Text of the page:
LEEDCo 11 months earlier, he said, with the vision laid out in 2004. “A lot of great people have done a lot of good work, and our partners are world class. They are GE, Bechtel, which is the largest engineering construction firm in the U.S., Cavallo Energy, Great Lakes Wind Energy, and a host of others.”
In addition to the large industrials, LEEDCo has a research consortium that is scheduled to grow over time, and some 100 strategic advisors. One of these is Great Lakes Towing, for example, which has been operating for more than a century and understands the safety and navigational issues of Lake Erie better than any organization.
“There’s a true advantage in being the first mover,” Dr. Wagner said. “The primary infrastructure is going to be built where the first wind farms go. We want to capture the majority of the jobs, using the talents we have. We want Ohio to become the epicenter. Once the industry starts operating we will learn how to cut costs. We’re going to take something that is growing in the rest of the world, bring it here, and make it happen.”
The Potential for Job-creation
Dr. Wagner said that a NorTech-funded impact study by Kleinhenz &Associates estimated that LEEDCo could create about 8,000 jobs by 2030 if it developed 5 GW of power. That amount, he said, is approximately 10 percent of the potential for the Ohio waters of Lake Erie, or about 1 percent of what’s available in the entire Great Lakes. Currently, he said, Ohio is second or third in the country in manufacturing jobs for onshore wind, totaling about 7500 jobs in the state. When that total was compiled, the only wind farms were near Bowling Green, which is now being supplemented by additional activity in western Ohio.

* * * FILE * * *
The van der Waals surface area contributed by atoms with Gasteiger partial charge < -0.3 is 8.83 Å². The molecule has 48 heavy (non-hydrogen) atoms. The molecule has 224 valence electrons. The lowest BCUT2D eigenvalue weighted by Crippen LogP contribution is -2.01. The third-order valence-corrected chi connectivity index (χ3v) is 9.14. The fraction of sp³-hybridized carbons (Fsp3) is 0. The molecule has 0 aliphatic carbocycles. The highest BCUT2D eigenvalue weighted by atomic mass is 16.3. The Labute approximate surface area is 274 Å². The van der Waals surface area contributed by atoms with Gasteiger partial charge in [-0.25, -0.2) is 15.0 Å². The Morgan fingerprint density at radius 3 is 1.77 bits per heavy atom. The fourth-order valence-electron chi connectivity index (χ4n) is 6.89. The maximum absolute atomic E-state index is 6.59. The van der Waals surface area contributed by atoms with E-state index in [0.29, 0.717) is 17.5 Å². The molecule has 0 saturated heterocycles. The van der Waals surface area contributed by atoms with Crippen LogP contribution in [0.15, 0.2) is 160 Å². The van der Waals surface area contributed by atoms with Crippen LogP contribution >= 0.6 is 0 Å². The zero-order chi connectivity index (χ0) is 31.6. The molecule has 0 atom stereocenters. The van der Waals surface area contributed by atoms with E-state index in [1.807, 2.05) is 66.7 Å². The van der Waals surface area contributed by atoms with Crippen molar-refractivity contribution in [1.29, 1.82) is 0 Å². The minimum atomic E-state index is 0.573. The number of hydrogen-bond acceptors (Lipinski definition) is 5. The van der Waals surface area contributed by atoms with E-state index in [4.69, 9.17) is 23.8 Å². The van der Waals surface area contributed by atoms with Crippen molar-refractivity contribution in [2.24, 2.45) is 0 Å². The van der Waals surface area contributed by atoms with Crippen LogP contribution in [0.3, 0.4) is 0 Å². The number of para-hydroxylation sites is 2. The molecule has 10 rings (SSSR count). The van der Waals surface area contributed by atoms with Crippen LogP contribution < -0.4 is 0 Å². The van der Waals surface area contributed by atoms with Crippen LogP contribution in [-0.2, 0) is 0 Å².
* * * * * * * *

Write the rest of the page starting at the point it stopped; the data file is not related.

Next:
Mr. Wagner said that the Cleveland region was “really good at doing this kind of work,” with good facilities for ports, large-scale construction, project fabrication, and staging. This would provide jobs for hundreds of Clevelanders, while later projects should employ thousands of Ohioans. More than half the jobs would come from associated services outside manufacturing, jobs that cannot be exported.
“For the current project,” he concluded, “we’re starting small, about seven miles off downtown Cleveland, with about five wind turbines. We received our submerged land lease option last January. The project will be three nautical miles long.” He showed a picture of an offshore nacelle, weighing 220 tons, presently the world’s largest offshore turbine blade, now used in a GE machine off Norway. “The new ones will be 50 percent larger than this,” he said in closing. “These cannot be hauled on the highways, so everything is going to have to be done in or near the ports. And we are ready for that.”